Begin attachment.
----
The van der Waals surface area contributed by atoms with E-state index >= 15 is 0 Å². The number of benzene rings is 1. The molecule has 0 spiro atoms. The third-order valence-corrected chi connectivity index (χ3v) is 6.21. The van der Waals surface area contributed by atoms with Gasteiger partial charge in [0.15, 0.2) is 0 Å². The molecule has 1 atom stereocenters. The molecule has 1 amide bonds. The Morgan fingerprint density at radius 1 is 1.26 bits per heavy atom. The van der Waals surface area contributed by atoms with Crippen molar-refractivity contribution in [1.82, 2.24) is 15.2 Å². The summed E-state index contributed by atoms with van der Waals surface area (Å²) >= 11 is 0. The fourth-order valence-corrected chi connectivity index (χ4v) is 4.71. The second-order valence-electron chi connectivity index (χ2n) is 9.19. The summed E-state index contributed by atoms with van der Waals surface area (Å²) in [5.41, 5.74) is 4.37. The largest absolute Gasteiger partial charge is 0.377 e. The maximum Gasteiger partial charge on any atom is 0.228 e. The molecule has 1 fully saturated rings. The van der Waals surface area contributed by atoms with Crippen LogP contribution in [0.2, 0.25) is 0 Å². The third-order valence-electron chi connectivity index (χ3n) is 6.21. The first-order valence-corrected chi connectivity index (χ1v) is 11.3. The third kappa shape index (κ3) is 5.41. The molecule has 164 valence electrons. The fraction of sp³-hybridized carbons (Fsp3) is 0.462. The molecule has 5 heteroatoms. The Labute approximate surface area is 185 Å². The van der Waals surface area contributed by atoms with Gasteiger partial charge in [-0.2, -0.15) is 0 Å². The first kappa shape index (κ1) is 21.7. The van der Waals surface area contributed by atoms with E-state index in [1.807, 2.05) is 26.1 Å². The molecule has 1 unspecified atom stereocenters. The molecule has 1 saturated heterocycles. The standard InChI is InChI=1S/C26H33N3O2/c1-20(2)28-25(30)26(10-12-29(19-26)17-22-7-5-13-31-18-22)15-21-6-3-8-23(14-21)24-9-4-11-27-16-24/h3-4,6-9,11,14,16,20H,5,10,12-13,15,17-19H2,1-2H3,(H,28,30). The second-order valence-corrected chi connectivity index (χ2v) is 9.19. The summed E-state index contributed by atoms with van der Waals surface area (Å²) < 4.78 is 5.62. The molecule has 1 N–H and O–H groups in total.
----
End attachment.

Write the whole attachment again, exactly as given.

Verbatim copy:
The van der Waals surface area contributed by atoms with E-state index >= 15 is 0 Å². The number of benzene rings is 1. The molecule has 0 spiro atoms. The third-order valence-corrected chi connectivity index (χ3v) is 6.21. The van der Waals surface area contributed by atoms with Gasteiger partial charge in [0.15, 0.2) is 0 Å². The molecule has 1 atom stereocenters. The molecule has 1 amide bonds. The Morgan fingerprint density at radius 1 is 1.26 bits per heavy atom. The van der Waals surface area contributed by atoms with Crippen molar-refractivity contribution in [1.82, 2.24) is 15.2 Å². The summed E-state index contributed by atoms with van der Waals surface area (Å²) >= 11 is 0. The fourth-order valence-corrected chi connectivity index (χ4v) is 4.71. The second-order valence-electron chi connectivity index (χ2n) is 9.19. The summed E-state index contributed by atoms with van der Waals surface area (Å²) in [5.41, 5.74) is 4.37. The largest absolute Gasteiger partial charge is 0.377 e. The maximum Gasteiger partial charge on any atom is 0.228 e. The molecule has 1 fully saturated rings. The van der Waals surface area contributed by atoms with Crippen LogP contribution in [0.2, 0.25) is 0 Å². The third-order valence-electron chi connectivity index (χ3n) is 6.21. The first-order valence-corrected chi connectivity index (χ1v) is 11.3. The third kappa shape index (κ3) is 5.41. The molecule has 164 valence electrons. The fraction of sp³-hybridized carbons (Fsp3) is 0.462. The molecule has 5 heteroatoms. The Labute approximate surface area is 185 Å². The van der Waals surface area contributed by atoms with Gasteiger partial charge in [-0.2, -0.15) is 0 Å². The first kappa shape index (κ1) is 21.7. The van der Waals surface area contributed by atoms with E-state index in [1.807, 2.05) is 26.1 Å². The molecule has 1 unspecified atom stereocenters. The molecule has 1 saturated heterocycles. The standard InChI is InChI=1S/C26H33N3O2/c1-20(2)28-25(30)26(10-12-29(19-26)17-22-7-5-13-31-18-22)15-21-6-3-8-23(14-21)24-9-4-11-27-16-24/h3-4,6-9,11,14,16,20H,5,10,12-13,15,17-19H2,1-2H3,(H,28,30). The second-order valence-corrected chi connectivity index (χ2v) is 9.19. The summed E-state index contributed by atoms with van der Waals surface area (Å²) < 4.78 is 5.62. The molecule has 1 N–H and O–H groups in total.